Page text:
Everybody knows that the meat contained in these fish is the sweetest of almost any fish-meat in the world, but the great objection to eating them has always been the innumerable fine bones which they contain. The . beauty of the "American Lunch Fish " put up at this establishment is, that they are cooked or prepared in such a way that all the bones, not excepting the back-bone, are as tender and eatable as any part of the meat, and can hardly be discovered from it. About thirty thousand fish have been put up here this season. A five-horse-power steam engine is used for running the necessary machinery, and ten to twenty hands are employed in the establishment. The principal other articles canned here during the season are six thousand bushels of clams, four hundred bushels of tomatoes and the product of ten acres of corn.
Near this is a good dock to which any ordinary sized sloop or schooner can come at any time of tide. The channel from the outer bay to this point has been improved within the past year by the expenditure of about $7,000 ; $4,400 of which was appropriated by the state legislature, and the balance paid by individual contribution of J. H. Doxsee Esq. Here is a splendid opening for business in the way of a lumber or coal yard, or any other branch of business requiring a location immediately accessible by vessel. With a channel fifty feet wide and seven to eight feet of water this is without a question the most convenient landing on the shore of the town.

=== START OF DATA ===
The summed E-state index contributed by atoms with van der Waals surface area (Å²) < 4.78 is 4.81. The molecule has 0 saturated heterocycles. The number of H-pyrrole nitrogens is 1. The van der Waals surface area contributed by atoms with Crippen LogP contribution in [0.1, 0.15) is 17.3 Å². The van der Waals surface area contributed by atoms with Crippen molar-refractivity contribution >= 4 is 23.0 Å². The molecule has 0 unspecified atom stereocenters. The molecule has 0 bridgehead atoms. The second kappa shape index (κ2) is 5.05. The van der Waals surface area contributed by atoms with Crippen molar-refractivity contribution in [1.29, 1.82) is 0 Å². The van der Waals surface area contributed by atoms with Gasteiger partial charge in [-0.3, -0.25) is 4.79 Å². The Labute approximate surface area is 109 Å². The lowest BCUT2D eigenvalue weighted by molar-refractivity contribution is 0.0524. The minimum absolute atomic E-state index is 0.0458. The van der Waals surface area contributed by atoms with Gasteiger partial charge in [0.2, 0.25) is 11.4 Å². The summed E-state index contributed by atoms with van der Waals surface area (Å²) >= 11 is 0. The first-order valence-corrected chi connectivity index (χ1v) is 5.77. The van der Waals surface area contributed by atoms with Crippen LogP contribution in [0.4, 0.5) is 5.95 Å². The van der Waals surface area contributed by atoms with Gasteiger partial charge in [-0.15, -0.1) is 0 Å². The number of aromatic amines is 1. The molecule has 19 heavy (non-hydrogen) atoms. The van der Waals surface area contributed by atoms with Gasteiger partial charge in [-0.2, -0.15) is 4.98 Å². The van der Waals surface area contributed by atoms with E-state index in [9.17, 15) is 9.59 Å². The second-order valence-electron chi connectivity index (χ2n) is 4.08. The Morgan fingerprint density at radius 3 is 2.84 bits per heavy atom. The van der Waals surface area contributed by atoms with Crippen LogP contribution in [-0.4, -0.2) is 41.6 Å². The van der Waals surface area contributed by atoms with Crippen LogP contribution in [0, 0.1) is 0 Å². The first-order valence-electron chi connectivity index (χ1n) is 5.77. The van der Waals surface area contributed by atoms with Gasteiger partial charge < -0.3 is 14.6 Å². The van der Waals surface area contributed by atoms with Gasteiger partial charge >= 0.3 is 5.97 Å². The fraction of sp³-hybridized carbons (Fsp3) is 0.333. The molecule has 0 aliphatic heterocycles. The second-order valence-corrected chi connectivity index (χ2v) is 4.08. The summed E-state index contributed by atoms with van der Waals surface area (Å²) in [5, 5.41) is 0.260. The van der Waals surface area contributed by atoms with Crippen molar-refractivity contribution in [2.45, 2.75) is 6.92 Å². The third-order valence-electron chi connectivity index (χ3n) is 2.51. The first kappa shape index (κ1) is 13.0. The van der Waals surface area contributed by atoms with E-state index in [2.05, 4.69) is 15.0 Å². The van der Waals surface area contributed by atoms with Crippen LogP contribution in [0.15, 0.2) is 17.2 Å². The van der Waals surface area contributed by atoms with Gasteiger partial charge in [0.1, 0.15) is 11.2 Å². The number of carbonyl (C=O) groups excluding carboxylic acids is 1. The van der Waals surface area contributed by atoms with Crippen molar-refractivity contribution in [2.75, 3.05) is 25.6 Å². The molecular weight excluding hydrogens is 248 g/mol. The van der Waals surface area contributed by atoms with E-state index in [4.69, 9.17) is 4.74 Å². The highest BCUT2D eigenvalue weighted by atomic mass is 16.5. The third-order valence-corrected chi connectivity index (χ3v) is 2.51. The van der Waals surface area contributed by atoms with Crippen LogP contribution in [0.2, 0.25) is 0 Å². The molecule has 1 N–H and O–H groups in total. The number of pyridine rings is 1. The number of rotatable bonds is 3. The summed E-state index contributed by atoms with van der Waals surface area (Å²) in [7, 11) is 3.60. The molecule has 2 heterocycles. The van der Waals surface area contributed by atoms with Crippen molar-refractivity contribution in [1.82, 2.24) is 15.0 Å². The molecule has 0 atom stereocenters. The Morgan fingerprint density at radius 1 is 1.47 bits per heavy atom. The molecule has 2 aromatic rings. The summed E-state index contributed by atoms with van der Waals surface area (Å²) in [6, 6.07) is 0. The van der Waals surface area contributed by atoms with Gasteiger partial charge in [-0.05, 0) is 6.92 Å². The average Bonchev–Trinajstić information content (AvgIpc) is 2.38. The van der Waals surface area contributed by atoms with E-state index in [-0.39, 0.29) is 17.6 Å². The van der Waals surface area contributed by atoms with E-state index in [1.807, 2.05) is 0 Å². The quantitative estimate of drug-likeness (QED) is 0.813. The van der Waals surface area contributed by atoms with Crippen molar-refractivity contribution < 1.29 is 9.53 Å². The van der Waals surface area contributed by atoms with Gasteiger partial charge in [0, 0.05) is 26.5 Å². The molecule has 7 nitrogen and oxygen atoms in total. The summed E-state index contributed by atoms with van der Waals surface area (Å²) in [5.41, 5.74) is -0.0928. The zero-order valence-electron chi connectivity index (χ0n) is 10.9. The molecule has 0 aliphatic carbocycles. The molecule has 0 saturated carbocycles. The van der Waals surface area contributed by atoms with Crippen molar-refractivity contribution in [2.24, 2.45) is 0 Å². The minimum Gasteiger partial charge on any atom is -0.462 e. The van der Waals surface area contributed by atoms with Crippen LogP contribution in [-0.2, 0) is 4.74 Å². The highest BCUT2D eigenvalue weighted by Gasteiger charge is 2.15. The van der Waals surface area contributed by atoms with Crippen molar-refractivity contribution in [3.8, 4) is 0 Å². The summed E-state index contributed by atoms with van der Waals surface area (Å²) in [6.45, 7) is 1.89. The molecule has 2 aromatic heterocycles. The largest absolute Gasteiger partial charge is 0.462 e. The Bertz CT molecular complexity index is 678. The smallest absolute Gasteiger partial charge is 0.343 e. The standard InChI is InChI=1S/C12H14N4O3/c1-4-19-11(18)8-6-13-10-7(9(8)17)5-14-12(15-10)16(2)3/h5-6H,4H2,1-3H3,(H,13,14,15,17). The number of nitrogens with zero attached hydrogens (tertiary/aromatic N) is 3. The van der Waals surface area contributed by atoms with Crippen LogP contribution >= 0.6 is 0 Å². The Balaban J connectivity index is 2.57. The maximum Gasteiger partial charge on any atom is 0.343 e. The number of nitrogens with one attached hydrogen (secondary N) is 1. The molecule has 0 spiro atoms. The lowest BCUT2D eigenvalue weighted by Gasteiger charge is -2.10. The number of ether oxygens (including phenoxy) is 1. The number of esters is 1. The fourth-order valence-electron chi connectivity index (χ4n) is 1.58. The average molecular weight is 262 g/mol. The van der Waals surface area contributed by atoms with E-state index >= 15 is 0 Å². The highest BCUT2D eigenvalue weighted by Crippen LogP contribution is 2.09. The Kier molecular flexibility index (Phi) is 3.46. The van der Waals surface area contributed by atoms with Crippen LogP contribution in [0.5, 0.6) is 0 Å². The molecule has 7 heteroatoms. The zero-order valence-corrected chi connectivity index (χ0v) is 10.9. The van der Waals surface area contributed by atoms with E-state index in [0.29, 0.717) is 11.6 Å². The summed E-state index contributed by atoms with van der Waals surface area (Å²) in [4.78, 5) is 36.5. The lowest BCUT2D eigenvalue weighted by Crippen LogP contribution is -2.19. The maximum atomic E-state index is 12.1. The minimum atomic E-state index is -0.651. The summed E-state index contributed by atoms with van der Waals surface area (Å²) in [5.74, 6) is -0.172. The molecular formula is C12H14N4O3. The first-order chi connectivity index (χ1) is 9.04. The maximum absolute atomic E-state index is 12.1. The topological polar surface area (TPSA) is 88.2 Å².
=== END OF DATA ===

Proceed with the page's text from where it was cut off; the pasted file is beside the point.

A ship-yard has not long since been established near the mouth of the creek by Alonzo Smith. Two sets of marine railways are connected with it, and considerable repairing ia also done.
Page 215A Presbyterian chapel was built in this village in the year Babylon. In 1857 a separate church was organized here. A
new church edifice, one of the largest and handsomest in the county, was completed about May 1st, 1869, at a cost of $15,000, including furniture etc. About $8,000, or the greater part of the expense of this noble enterprise was paid by the generous contribution of the late Mr. Robert L. Mait- land. A handsome bell from Meneely's celebrated West Troy Foundry was presented by the Stewarts—sugar refiners, of New York. The choir-loft contains a splendid pipe organ which cost $1,500, to the purchase of which Dr. A. G. Thompson made liberal contributions. The old church is retained as a lecture room, used for the accommodation of prayer meetings, Sunday schools and the like.
A short distance east of the new Presbyterian stands the Methodist Episcopal, a handsome edifice of less dimensions, but neat appearance. The first church erected by this denomination about this neighborhood was built some time about the year 1840, on a site about half way between this village and Bay Shore. In 1866 the old church was pulled down, and some of its materials used in the construction of the present one, which was erected that year. The congregation in which the two villages had before been represented was now divided and a separate church established in each place.